As a further alternative when the tape feed direction is changed the relative vertical position between the video head and tape may be adjusted by adjusting the tape rather than the head drum. This may be accomplished by adjusting the tape feed pins 3 and 4, feed support 14 and the cassette support (not shown) with each reversal of the tape direction.
In FIG. 2 the winding of magnetic tape 2 about the head drum 1 is shown. The video (and, if desired, sound and errasure) heads 12 and 13 are offset 180° with respect to each other. FIGS. 3a, and 3b depict the winding of the tape feeding means which extends about the face of the lower drum portion 7. The different vertical positions of the tape feeding means are shown. Thus, in accordance with FIG. 3a the lower half 2a of the magnetic tape is provided with a video signal on inclined tracks slanted so that they may be recorded or scanned as the tape moves in the direction of the arrow A and engages the tape feed support 14a. When the tape completes its travel in the direction A and is reversed, the head drum rotates 180° and the tape assumes the position in FIG. 3b. In the position of FIG. 3b the tape moves in the direction of the arrow B. The upper half 2b of the magnetic tape is provided with video signals tracks inclined to be recorded or scanned as the tape moves in the direction B and the tape is supported along surface 14b which is vertically offset from surface 14a by one half the tape width as shown in FIG. 3a. Simultaneously with the reversal of the tape direction the head drum is shifted vertically by one half the tape width.
Thus, in accordance with the above the aforementioned objectives are attained.
|Cited Patent||Filing date||Publication date||Applicant||Title|
|US3213204 *||Mar 21, 1961||Oct 19, 1965||Nippon Electric Co||Magnetic tape recorder|
|US3614342 *||Jun 2, 1969||Oct 19, 1971||Ampex||Bidirectional tape transport with reversible head mechanism driven by lapstan motor|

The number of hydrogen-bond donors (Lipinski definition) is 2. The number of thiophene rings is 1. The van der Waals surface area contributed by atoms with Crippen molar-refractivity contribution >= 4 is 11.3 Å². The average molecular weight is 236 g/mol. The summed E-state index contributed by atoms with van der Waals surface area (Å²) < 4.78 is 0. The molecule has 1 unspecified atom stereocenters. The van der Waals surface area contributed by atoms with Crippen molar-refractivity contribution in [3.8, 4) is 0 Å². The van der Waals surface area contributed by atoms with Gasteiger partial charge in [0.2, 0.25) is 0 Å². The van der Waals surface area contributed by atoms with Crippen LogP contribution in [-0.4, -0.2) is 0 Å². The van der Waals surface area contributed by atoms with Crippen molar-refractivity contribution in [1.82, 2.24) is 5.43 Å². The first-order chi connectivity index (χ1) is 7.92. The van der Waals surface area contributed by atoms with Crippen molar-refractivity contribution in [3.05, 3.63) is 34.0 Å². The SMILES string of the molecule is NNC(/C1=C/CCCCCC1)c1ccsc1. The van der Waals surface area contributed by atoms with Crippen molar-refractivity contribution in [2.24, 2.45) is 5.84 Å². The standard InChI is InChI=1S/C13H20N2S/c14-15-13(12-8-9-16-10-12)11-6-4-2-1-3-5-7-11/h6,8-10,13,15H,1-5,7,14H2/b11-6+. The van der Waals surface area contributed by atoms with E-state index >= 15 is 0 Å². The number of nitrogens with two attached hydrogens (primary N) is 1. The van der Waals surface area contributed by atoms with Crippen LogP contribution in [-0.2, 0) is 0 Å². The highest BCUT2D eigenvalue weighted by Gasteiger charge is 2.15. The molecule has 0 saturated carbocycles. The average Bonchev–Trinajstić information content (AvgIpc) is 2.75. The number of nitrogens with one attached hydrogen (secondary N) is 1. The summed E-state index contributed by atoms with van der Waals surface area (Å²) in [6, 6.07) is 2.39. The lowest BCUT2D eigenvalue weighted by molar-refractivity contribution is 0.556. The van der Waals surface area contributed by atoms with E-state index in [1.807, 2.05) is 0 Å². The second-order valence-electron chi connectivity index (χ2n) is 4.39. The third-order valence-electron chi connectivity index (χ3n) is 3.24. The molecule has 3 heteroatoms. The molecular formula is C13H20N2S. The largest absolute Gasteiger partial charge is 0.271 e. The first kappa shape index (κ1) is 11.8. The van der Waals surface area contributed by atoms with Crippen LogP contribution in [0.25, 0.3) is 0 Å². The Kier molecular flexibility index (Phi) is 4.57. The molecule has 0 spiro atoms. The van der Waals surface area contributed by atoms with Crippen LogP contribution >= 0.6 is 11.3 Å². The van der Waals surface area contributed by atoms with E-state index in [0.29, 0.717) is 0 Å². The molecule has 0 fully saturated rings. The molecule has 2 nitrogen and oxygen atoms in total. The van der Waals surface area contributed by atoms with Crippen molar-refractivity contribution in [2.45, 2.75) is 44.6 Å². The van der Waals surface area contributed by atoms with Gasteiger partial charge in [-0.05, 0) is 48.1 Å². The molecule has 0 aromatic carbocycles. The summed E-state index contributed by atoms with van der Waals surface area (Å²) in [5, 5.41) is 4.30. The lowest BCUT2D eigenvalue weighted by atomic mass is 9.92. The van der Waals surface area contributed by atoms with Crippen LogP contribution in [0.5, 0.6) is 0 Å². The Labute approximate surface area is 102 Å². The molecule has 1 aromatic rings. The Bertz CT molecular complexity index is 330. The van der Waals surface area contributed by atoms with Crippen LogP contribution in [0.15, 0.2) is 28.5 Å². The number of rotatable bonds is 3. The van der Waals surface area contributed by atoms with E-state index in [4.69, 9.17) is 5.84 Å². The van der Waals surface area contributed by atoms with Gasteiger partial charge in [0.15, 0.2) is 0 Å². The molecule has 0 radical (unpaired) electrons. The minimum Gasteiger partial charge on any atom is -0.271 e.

|US4156258 *||May 23, 1977||May 22, 1979||Basf Aktiengesellschaft||Head positioning device for multi-track tape recorders|
|DE2063257A1 *||Dec 22, 1970||Jul 15, 1971||Fuji Photo Film Co Ltd||Title not available|
|GB905246A *||Title not available|
|JPS4412664B1 *||Title not available|
|JPS4539857B1 *||Title not available|
|Citing Patent||Filing date||Publication date||Applicant||Title|
|US4348706 *||Jul 3, 1980||Sep 7, 1982||U.S. Philips Corporation||Edge guide for a magnetic tape|
|US4369473 *||Jul 7, 1980||Jan 18, 1983||U.S. Philips Corporation||Recording and/or reproducing apparatus|
|US4441133 *||Jul 13, 1981||Apr 3, 1984||Hitachi, Ltd.||Tape guide of magnetic recording and reproducing apparatus|
|US4837646 *||Sep 26, 1988||Jun 6, 1989||Hitachi, Ltd.||Tape guide apparatus for helically wound tape|
|US4843485 *||Oct 16, 1986||Jun 27, 1989||General Electric Company||Multiple format digital video tape record and replay system|
|US4875127 *||Apr 6, 1988||Oct 17, 1989||Eastman Kodak Company||Apparatus and method for precise tape guiding in a magnetic tape transport|
|US5689392 *||Jun 14, 1991||Nov 18, 1997||Sony Corporation||Tape cassette|
|US5963388 *||Mar 27, 1996||Oct 5, 1999||Sony Corporation||Signal recording or reproducing apparatus|
|US20050280949 *||Jun 14, 2005||Dec 22, 2005||Samsung Electronics Co., Ltd.||Head-drum assembly for magnetic recording/reproducing apparatus, and a method of manufacturing a head-drum assembly|
|U.S. Classification||360/84, 360/261, G9B/5.177, G9B/15.022, G9B/15.08, 360/130.24|
|International Classification||G11B15/18, G11B5/53, G11B5/008, G11B15/61, G11B5/52|
|Cooperative Classification||G11B15/61, G11B5/534, G11B15/1808|
|European Classification||G11B15/18B, G11B15/61, G11B5/53D3|